Thursday, April 11, 2013

Constant Calendar



Its Time has come

Our present calendar has always seemed archaic to me, composed of 30 and 31-day months thrown haphazardly together, including one month of 28 days which
increases to 29 every four years. A year of 91-day quarters, each quarter composed of 13 seven-day weeks, would permit each quarter to have the same start and end days. However, since that would only total to 364 days, we would need an extra year-day to fill out our solar year. If we identified that day only as New Years Day, it would not need any other name or number. If we assigned it to January, as it is now, we could assign Leap Year Day, also a day without other name or number, to July. We would gain these advantages:

·                    Each year would start as New Years Day and be followed by January 1, which would always come on the same day name. I have selected Monday for my year and quarter start-day and 30 days for the first two months of each quarter, followed by a third month of 31 days. This would result in the second month always starting on a Wednesday and the third starting on a Friday.
·                    Using this model, a quarter's last day would always be Sunday, the 31st day of its third month. Over time, regular schedule makers could associate a month's date with its name day by a quick mental calculation if a calendar was not handy.
·                    The following model illustrates how every day of the year follows, grouped into first, second, and third-month sequences. Note that this model preserves existing holiday dates, and results in all but two falling on a Monday, making a three-day weekend, or on a weekend.
·                    The first grid shows January additions with New Years Day in the note column. This same grid could be used for July in leap years.
·                    Calendar and desk pad manufacturers might see some fall-off in sales since, theoretically, the same calendar could be used from year to year. However, most users mark up their calendars, and would probably need a new one each year.
·                    Vacation schedules would be easier to plan, since holiday dates would not vary from year to year. Memorial and Labor Day weekends would continue to be three-day, as they are now; Christmas and New Years holidays would always fall on three-day weekends.
·                    Quarterly interest payees would receive equal payments except in quarters with a year-day.
   
Finally, we would be righting a 2,000 year wrong to February with this calendar. Julius and Augustus Caesar each stole a day from it so that the months named for them could have 31 days.


Calendar Layout
Constant 91-day Quarter


JAN – APR – JUL - OCT
YrDay
Mon
Tues
Wed
Thur
Fri
Sat
Sun
Holidays
New Year*
1
2
3
4
5
6
7
NewYears’sDay

8
9
10
11
12
13
14
4th of July

15
16
17
18
19
20
21
Oct 8-Columbus

22
23
24
25
26
27
28
Jan 15-ML King

29
30





*LeapYrDay-July


FEB – MAY – AUG - NOV
YrDay
Mon
Tues
Wed
Thur
Fri
Sat
Sun
Holidays



1
2
3
4
5


6
7
8
9
10
11
12
Nov 11 – Veterans

13
14
15
16
17
18
19
Feb 20-Pres Day

20
21
22
23
24
25
26
Nov 23-T/giving

27
28
29
30



May 27-MemDay


MAR – JUN – SEP - DEC
YrDay
Mon
Tues
Wed
Thur
Fri 
Sat
Sun
Holidays





1
2
3


4
5
6
7
8
9
10
Sep 4 – LaborDay

11
12
13
14
15
16
17


18
19
20
21
22
23
24
Mar24 – Easter*

25
26
27
28
29
30
31
Dec25 - Xmas








*varies to Apr21


Postscript

Fortunately, I developed most of the above during idle moments when I would otherwise have been watching TV commercials. I recently discovered that the concept of 91 day quarters and year-days to complete the solar year was first floated in 1930 as the World Calendar and is maintained by an association of the same name on its website:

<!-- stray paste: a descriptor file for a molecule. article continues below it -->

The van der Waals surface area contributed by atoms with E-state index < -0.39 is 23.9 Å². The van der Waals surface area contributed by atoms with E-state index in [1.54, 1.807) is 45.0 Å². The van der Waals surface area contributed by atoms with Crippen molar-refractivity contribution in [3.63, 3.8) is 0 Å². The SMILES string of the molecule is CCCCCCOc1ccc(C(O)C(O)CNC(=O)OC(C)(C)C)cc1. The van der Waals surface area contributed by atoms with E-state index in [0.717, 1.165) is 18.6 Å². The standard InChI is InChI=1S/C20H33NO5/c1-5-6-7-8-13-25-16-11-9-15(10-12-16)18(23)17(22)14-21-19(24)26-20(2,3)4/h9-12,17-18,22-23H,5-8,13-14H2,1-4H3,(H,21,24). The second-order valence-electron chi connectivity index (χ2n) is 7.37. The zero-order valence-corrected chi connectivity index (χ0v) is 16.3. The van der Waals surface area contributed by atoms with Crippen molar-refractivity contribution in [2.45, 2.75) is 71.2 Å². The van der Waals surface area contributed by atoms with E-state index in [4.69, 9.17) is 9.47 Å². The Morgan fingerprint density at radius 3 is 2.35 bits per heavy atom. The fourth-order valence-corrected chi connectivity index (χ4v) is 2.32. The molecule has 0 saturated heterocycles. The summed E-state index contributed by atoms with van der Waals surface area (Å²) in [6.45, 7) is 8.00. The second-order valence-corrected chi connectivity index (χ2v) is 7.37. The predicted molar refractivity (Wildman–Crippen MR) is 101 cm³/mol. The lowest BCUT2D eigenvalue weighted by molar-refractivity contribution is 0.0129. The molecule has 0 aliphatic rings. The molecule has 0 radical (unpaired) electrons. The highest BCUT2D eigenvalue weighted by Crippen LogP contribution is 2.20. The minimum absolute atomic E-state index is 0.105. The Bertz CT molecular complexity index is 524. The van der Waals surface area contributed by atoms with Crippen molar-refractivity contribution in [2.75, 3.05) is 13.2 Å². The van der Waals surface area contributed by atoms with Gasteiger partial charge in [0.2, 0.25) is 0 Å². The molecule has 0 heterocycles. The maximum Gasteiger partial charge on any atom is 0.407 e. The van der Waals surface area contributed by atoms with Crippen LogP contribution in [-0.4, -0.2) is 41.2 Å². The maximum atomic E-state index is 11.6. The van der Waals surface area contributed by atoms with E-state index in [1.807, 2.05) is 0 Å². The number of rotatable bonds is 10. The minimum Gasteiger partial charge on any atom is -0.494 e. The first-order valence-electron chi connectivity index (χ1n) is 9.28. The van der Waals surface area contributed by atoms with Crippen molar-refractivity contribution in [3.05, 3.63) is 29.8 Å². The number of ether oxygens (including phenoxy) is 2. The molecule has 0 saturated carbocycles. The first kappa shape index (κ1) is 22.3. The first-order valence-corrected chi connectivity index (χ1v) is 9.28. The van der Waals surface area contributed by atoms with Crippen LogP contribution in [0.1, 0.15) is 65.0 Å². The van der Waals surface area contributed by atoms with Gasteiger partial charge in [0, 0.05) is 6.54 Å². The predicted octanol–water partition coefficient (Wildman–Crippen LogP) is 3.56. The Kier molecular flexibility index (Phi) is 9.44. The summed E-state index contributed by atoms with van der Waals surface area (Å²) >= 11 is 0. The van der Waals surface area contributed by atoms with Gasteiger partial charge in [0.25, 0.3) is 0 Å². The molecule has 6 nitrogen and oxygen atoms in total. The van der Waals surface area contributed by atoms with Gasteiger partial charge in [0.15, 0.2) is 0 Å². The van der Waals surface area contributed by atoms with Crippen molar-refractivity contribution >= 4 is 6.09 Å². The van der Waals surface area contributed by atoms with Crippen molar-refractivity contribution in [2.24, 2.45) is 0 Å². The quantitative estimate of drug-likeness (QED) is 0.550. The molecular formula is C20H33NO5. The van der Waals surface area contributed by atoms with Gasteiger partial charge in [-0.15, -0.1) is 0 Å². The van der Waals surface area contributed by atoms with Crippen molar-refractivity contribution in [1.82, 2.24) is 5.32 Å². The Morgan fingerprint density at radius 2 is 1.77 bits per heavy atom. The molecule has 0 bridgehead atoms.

Previously unknown to me, it has been around almost as long as I have lived. However, I do not feel like the first shepherd who rolled his invented wheel into a hamlet filled with chariots. First, it has yet to be adopted by any nation or world body. Second, I believe the start-day and year-day placements on the Constant Calendar are preferable to those on the World Calendar for the following reasons:
·                    Placing New Years Day in January assigns it to a month and a quarter, as does placing Leap Year Day, every four years, in July. It also keeps those months at 31 days. This is important for interest calculations.
·                    Calling the year-day Worldsday, a world holiday, and placing it between Saturday and Sunday, which are already weekend days, usually rest-days, is confusing. Is it intended to be New Years Day, or is that still to be on January 1?
·                    Religions that start their year on different days could call our New Years Day whatever name they chose: World Day, UN Day, Allah's Day, or whatever.
·                    Starting the first day of each week on Monday - as well as the first week of each quarter and year - recognizes the reality that most of the developed world follows a work week of five days from Monday to Friday, followed by a weekend of Saturday and Sunday.
·                    Under the World Calendar, Leap Year would provide a 3-day weekend at the end of June followed by two work days and the Fourth of July holiday, disrupting that work week. The Constant Calendar would permit Leap Year Day to be a workday in the United States, which could provide a four-day workweek, followed by a four-day weekend, starting with the Fourth on Thursday.
·                    The World Calendar website lists, as a possible disadvantage, that its calendar provides four Fridays the 13th each year. To those who find that alarming, note that the Constant Calendar has no Friday the 13th.

Either of the two calendars would be an improvement over the present. As the World Calendar website notes, it requires a cycle of 14 years to go through all the possible Gregorian models.

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